One of my students — let’s call her Artemis — muses in her blog:
Giving partial credit may be helpful to a student’s grade in school but in real life, people don’t want to know how you did something, they just want the result. The how part gets shuffled into a stack of papers that some poor soul will have to look over later. The answer seems to be more important than how you got it.
But of course this is highschool, so partial credit is better for getting into college.
Artemis is more right than wrong here, so I would give her substantial partial credit. (No, wait — this wasn’t something for me to grade! It was merely a post in a student’s blog.) It’s true that if I go to a doctor or a lawyer or a computer programmer, what I want is a correct diagnosis, correct legal advice, or a working program. I will cerainly not be happy if the doctor notices five of my six symptoms and therefore prescribes the wrong meds, or if the lawyer gets most of the law right and offers the wrong advice, or if the programmer sells me a program that contains a fatal bug.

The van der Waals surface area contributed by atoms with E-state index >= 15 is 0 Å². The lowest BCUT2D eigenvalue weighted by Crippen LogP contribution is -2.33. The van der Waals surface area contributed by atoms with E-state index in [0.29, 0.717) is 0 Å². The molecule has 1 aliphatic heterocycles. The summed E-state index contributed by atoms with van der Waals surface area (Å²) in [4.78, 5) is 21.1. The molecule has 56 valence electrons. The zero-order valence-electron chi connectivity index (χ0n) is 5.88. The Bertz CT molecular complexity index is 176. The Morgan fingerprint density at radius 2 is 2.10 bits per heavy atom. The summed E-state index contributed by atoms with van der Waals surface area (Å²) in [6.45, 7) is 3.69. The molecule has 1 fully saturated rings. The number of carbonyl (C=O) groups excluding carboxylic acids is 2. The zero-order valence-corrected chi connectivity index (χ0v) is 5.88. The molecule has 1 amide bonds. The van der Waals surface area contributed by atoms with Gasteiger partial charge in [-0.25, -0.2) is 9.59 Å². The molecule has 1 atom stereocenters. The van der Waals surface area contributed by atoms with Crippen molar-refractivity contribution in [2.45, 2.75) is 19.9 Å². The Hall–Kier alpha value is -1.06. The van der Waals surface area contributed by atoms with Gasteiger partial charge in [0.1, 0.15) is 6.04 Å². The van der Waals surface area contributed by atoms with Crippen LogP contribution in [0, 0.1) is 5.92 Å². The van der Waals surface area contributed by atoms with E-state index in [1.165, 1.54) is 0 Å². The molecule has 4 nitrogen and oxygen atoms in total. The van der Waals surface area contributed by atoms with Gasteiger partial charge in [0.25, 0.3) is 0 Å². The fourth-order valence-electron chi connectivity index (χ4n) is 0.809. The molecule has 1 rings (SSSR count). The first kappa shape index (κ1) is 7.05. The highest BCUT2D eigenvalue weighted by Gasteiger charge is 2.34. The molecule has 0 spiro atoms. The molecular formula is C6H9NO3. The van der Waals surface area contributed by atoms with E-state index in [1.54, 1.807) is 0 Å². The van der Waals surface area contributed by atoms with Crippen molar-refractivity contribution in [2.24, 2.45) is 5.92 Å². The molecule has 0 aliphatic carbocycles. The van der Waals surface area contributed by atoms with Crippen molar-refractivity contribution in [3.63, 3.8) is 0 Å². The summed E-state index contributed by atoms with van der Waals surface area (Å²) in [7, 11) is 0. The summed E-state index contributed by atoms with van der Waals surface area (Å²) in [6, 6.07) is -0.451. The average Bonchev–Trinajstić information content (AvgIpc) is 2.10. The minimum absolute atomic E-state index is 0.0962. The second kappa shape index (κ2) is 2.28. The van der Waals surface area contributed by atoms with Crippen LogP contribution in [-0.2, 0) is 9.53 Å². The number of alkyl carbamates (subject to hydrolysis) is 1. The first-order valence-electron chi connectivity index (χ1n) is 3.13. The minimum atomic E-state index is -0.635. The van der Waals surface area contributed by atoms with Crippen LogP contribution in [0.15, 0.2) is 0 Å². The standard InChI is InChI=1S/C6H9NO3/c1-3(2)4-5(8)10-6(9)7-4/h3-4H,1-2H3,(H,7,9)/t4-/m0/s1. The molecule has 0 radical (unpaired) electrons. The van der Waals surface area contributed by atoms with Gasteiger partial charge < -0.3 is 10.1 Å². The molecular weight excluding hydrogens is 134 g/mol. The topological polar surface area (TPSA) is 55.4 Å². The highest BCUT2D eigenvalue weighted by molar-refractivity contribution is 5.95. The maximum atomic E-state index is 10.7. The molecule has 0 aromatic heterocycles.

So in that sense Artemis is right. I’m not happy about giving “partial credit” to the adult professional who did most of the work correctly but got the wrong result. But…no adult professional is perfect. Programmers make mistakes — all the time! Lawyers make mistakes and lose cases they should have won. Even doctors make mistakes, and I’m not just referring to malpractice. If we can’t get perfection — and we know we can’t — good work is still better than bad. Otherwise we fall into the well-known trap where the perfect is the enemy of the good. If we refuse to give partial credit — in high school or in real life — we are equating all qualities of work that fall short of perfect.
Anyway, why isn’t high school “real life”? But that’s a question for another day.
Categories: Teaching & Learning